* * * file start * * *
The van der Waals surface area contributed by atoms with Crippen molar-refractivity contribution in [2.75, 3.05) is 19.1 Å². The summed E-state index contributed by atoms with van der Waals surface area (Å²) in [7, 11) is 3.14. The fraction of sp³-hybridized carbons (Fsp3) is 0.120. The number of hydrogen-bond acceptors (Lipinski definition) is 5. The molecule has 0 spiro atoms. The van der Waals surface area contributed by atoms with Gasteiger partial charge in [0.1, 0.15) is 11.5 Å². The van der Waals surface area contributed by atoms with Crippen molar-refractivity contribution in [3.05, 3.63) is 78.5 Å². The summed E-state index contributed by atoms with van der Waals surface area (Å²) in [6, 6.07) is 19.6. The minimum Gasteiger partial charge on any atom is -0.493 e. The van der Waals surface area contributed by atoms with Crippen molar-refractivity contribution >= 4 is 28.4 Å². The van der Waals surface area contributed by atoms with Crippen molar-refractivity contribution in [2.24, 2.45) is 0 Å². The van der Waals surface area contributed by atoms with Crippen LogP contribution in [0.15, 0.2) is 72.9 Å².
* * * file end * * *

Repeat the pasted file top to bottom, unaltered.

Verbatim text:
The van der Waals surface area contributed by atoms with Crippen molar-refractivity contribution in [2.75, 3.05) is 19.1 Å². The summed E-state index contributed by atoms with van der Waals surface area (Å²) in [7, 11) is 3.14. The fraction of sp³-hybridized carbons (Fsp3) is 0.120. The number of hydrogen-bond acceptors (Lipinski definition) is 5. The molecule has 0 spiro atoms. The van der Waals surface area contributed by atoms with Gasteiger partial charge in [0.1, 0.15) is 11.5 Å². The van der Waals surface area contributed by atoms with Crippen molar-refractivity contribution in [3.05, 3.63) is 78.5 Å². The summed E-state index contributed by atoms with van der Waals surface area (Å²) in [6, 6.07) is 19.6. The minimum Gasteiger partial charge on any atom is -0.493 e. The van der Waals surface area contributed by atoms with Crippen molar-refractivity contribution >= 4 is 28.4 Å². The van der Waals surface area contributed by atoms with Crippen molar-refractivity contribution in [2.24, 2.45) is 0 Å². The van der Waals surface area contributed by atoms with Crippen LogP contribution in [0.15, 0.2) is 72.9 Å².